Beavers: the “Little People” next door
Among the myriad blessings in my life are the neighbors. In the decade I’ve lived at my current address they have come through with everything from a jump-start on a cold morning to a cup of sugar in the midst of pie-making. They’ve even delivered and stacked firewood when I was ill for an extended time.
A couple of years ago I became concerned when a new family built a house next door, just threw it together without so much as a building permit or a civil “hello.” They were hard-workers, to be sure, and could fell timber like there was no tomorrow, but were very stand-offish, and I began to eye them with suspicion. After it was brought to my attention they were beavers, we got along much better.
Once near extinction, beavers staged a big comeback
The North American beaver (Castor canadensis) has superior fur than does the species (Castor fiber) found in Europe and Asia. But it doesn’t always pay to be the best. Once nearly extirpated from this continent to satisfy demand for its castor—gooey stuff from its anal glands prized for use in perfumes and medicines—and its lustrous fur, our native beaver has made a remarkable comeback in the past 50 years.
This population rebound is great for improved water quality and groundwater storage, healthier fisheries, habitat diversification, and more migratory waterfowl. It is not such good news when beaver engineering clashes with human engineering, as happened one morning when I found that a stream, usually directed under my dirt road, was suddenly flowing over it and washing away the roadbed at quite a clip.
Sharing an enthusiasm for construction engineering
Humans and beavers alter their environment more drastically and much faster than other animals can. The difference is that beavers are not generally subject to building codes or taxes for their lodges, or required to file environmental impact statements for their dams. While many of our dams are for hydro power, some are for safety—flood control downstream. Beavers also construct dams for safety, but in a different sense.
At home in the water but awkward on land, they are more vulnerable to predation by coyotes, fishers and wolves when in “dry dock.” This is why they landscape with water, which is beaver feng shui (mostly shui). In addition to building dams to create ponds, they excavate canals which extend their reach beyond the shoreline.
Beavers are sort of like ducks in the back, but raccoons up front. They have webbed hind feet for swimming, but agile forepaws for making mud pies (they don’t move mud with their tails). Other aquatic adaptations include being able to hold their breath for 15 minutes, and having a pair of inner lips behind their teeth so they can chew underwater. They also have a set of transparent inner eyelids which act like goggles, suggesting that prehistoric water may have been chlorinated on a regular basis.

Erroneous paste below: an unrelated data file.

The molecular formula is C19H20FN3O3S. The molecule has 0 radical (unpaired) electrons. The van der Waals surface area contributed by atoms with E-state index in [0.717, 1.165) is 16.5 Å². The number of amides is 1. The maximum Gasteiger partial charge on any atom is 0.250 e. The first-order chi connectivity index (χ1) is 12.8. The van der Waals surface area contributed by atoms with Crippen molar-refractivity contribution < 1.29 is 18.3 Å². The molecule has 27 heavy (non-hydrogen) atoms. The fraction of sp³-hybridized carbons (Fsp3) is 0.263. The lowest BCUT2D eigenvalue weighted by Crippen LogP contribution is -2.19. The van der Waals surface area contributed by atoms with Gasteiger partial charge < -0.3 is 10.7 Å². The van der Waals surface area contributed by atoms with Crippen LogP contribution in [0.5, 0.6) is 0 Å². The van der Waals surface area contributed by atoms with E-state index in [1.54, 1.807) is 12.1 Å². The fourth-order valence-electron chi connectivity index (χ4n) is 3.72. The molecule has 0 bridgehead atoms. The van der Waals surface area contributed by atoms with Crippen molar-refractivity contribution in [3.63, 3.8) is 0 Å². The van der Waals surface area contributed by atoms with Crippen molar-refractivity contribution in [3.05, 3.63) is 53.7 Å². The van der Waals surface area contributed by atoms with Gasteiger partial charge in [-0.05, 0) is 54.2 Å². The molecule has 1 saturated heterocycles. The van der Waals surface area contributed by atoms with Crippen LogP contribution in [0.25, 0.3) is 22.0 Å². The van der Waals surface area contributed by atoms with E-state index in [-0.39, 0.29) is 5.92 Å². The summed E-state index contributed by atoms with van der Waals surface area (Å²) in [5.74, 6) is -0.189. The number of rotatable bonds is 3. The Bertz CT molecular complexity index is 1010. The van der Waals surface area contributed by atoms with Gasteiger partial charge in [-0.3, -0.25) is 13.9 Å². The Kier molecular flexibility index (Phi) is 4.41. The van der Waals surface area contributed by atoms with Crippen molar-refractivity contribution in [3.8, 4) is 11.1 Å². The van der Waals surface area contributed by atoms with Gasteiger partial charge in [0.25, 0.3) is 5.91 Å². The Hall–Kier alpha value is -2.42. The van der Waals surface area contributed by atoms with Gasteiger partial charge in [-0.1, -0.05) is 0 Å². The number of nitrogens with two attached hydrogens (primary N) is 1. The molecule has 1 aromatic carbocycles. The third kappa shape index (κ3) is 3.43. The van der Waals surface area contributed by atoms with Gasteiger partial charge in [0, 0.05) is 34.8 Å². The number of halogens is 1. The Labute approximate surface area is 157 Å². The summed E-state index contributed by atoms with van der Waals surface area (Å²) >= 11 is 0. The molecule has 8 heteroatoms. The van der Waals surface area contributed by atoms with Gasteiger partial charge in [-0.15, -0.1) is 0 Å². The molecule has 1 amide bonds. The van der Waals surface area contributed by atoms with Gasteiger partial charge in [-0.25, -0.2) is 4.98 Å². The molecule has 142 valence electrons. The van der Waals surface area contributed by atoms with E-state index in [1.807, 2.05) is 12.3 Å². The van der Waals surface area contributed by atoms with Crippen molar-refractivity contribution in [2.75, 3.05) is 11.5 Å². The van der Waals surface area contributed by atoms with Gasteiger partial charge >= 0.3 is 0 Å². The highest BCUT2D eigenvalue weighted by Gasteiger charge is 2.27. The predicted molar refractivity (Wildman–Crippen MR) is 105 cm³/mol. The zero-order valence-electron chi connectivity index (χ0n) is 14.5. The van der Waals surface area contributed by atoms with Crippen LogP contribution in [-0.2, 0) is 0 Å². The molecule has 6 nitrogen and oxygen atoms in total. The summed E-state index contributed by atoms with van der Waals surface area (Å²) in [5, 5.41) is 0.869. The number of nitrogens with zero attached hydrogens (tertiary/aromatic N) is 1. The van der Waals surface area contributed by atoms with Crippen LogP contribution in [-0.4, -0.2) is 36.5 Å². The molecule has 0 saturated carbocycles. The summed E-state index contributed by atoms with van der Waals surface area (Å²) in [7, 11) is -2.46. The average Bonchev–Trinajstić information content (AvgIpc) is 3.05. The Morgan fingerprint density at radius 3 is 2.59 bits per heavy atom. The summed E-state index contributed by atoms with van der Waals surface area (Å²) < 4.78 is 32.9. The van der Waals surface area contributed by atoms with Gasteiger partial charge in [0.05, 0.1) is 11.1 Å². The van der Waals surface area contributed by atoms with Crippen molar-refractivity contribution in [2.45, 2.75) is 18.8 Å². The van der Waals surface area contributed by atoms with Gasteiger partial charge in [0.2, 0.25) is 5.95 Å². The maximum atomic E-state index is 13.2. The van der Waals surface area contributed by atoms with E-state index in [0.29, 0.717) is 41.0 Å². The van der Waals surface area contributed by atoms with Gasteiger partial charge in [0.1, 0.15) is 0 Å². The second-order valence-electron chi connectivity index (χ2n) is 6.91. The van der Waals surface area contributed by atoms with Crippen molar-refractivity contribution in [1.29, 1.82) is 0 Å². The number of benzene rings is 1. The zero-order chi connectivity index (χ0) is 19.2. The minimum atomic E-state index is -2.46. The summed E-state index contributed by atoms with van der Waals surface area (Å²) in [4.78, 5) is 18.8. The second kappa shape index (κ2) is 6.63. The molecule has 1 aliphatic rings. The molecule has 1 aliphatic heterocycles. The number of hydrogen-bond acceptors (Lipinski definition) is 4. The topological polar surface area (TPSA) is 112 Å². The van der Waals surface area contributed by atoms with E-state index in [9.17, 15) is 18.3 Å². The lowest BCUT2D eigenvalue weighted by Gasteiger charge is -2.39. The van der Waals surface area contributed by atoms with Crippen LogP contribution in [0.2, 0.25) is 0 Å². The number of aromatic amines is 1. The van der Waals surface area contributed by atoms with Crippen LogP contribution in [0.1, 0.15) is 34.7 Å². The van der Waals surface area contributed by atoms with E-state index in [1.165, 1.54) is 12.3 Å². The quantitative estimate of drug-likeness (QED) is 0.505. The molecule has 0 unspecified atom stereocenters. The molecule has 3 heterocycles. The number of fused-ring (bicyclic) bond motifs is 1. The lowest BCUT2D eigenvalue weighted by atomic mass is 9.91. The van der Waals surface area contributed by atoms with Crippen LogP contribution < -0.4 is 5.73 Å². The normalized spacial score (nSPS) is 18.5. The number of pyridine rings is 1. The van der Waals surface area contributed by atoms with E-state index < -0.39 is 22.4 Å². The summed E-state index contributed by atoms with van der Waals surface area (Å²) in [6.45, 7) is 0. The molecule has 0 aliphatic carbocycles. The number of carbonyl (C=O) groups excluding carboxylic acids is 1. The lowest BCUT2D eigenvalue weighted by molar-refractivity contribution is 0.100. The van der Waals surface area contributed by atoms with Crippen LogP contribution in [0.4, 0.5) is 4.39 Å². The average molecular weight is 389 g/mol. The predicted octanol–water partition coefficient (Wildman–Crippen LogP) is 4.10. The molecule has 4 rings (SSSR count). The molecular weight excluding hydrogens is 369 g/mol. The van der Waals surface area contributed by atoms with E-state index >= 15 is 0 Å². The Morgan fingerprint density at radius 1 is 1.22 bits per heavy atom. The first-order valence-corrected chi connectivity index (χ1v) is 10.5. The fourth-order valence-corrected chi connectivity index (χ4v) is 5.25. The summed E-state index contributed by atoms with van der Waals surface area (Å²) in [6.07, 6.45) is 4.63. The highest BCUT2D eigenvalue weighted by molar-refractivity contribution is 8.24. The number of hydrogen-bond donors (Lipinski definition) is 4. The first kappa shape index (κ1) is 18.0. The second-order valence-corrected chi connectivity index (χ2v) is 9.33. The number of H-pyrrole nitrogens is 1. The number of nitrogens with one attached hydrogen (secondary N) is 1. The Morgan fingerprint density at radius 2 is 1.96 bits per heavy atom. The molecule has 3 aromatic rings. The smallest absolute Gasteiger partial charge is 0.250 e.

On average, beavers measure about 3.5 feet in length, including an 8 to 12-inch tail, and weigh roughly 45 pounds, though they have been known to exceed 100. This makes them the second-largest rodent in the world after the capybara, and the biggest in North America. If animals of this size are building dams that range from a few yards across to more than 2,700 feet long, imagine what it was like in the Pleistocene with Castoroides , giant six-foot-long beavers that weighed 200 pounds or more. It must have been tough to be a nuisance wildlife control officer back then.
Who needs a chain saw?
I often marveled at the way beavers could chew through a 12” hardwood tree overnight. Turns out they have carbide-tipped teeth. This is true. Somewhat. The enamel in the front of their incisors is reinforced with high concentrations of iron, so the back always wears more, giving the tooth a perfect chisel shape. They gnaw wood to fell trees and to get building material, but bark is their main food.
Besides eating bark, beavers munch on twigs, buds and leaves of various trees; favorites are birch, aspen, willow, and maple. Because they are active all winter, even under thick ice (the entrance to their lodge is kept clear), they sock away loads of tasty tree parts underwater in the bottom sediments. Pond-lily tubers are relished, though I don’t know where they get the relish. Also, they will roll up lily pads like cigars and eat them, presumably because they found the green cheroots difficult to light.
The nicest “Little People” you’d want to meet. . .
Exemplars of family values, beavers are monogamous for life, which translates to maybe a 10-year marriage between first mating at 2-3 years and death at the ripe age of 10-15. This is better than the 8.2-year average length of marriage in the U.S. And both male and female beavers help raise their offspring.
Social bonds are strong, with three generations often living together. Older siblings frequently pitch in to groom or babysit the young kits. Beavers of all ages, especially yearlings and kits, have been observed engaging in play. This is one of the reasons many Native American peoples refer to beavers as “Little People,” and hold them in high esteem.
. . . but even nice neighbors can be annoying
Apparently, the sound of running water is their cue to check for breaches in dams. Researchers played a recording of a babbling brook next to a beaver lodge, and most of the inhabitants went right out on leak patrol. I imagine the rest of them had to excuse themselves to go empty their bladders.
Even though they may have the moral high ground when it comes to social issues, beavers can be annoying neighbors. I had to protect the trunks of young fruit trees from beaver teeth, and “adjust” their dam so the yard did not flood. Solutions can be simple, like an “over-under” pipe that lets them build the dam as tall as they want while leaving the water level where you want it.
Paul Hetzler is a horticulture and natural resources educator with Cornell Cooperative Extension of St. Lawrence County.